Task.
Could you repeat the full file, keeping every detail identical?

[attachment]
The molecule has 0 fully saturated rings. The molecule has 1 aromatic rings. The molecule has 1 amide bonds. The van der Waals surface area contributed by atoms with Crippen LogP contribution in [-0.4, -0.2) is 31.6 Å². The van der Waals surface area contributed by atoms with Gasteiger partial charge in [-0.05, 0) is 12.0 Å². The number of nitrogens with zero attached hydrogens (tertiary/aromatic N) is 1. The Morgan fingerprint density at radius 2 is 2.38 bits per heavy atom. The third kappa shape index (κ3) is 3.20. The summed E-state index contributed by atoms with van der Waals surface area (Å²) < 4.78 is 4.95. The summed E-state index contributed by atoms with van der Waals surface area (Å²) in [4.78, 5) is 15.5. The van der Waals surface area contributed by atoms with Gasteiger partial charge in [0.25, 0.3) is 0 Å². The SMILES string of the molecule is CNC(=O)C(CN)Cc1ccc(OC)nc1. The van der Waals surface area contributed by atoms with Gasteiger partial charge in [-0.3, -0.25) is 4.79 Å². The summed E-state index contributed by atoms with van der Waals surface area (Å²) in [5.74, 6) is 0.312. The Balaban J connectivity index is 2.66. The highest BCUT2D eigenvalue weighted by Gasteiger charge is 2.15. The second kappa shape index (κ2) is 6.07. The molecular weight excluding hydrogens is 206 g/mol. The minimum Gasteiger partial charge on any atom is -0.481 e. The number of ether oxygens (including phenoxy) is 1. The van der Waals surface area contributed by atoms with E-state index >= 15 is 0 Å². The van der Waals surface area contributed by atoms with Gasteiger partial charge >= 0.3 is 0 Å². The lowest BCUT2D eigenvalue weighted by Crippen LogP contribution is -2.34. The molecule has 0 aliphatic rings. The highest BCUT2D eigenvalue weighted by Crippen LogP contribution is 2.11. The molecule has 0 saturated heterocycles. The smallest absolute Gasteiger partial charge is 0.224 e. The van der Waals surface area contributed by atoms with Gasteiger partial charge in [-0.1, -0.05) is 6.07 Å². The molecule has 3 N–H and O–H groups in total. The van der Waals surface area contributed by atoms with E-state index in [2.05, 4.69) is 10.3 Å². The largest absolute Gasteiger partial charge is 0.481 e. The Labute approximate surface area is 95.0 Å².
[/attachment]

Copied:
The molecule has 0 fully saturated rings. The molecule has 1 aromatic rings. The molecule has 1 amide bonds. The van der Waals surface area contributed by atoms with Crippen LogP contribution in [-0.4, -0.2) is 31.6 Å². The van der Waals surface area contributed by atoms with Gasteiger partial charge in [-0.05, 0) is 12.0 Å². The number of nitrogens with zero attached hydrogens (tertiary/aromatic N) is 1. The Morgan fingerprint density at radius 2 is 2.38 bits per heavy atom. The third kappa shape index (κ3) is 3.20. The summed E-state index contributed by atoms with van der Waals surface area (Å²) < 4.78 is 4.95. The summed E-state index contributed by atoms with van der Waals surface area (Å²) in [4.78, 5) is 15.5. The van der Waals surface area contributed by atoms with Gasteiger partial charge in [0.25, 0.3) is 0 Å². The SMILES string of the molecule is CNC(=O)C(CN)Cc1ccc(OC)nc1. The van der Waals surface area contributed by atoms with Gasteiger partial charge in [-0.3, -0.25) is 4.79 Å². The summed E-state index contributed by atoms with van der Waals surface area (Å²) in [5.74, 6) is 0.312. The Balaban J connectivity index is 2.66. The highest BCUT2D eigenvalue weighted by Gasteiger charge is 2.15. The second kappa shape index (κ2) is 6.07. The molecular weight excluding hydrogens is 206 g/mol. The minimum Gasteiger partial charge on any atom is -0.481 e. The number of ether oxygens (including phenoxy) is 1. The van der Waals surface area contributed by atoms with E-state index >= 15 is 0 Å². The van der Waals surface area contributed by atoms with Gasteiger partial charge >= 0.3 is 0 Å². The lowest BCUT2D eigenvalue weighted by Crippen LogP contribution is -2.34. The molecule has 0 aliphatic rings. The highest BCUT2D eigenvalue weighted by Crippen LogP contribution is 2.11. The molecule has 0 saturated heterocycles. The smallest absolute Gasteiger partial charge is 0.224 e. The van der Waals surface area contributed by atoms with Gasteiger partial charge in [-0.1, -0.05) is 6.07 Å². The molecule has 3 N–H and O–H groups in total. The van der Waals surface area contributed by atoms with E-state index in [2.05, 4.69) is 10.3 Å². The largest absolute Gasteiger partial charge is 0.481 e. The Labute approximate surface area is 95.0 Å².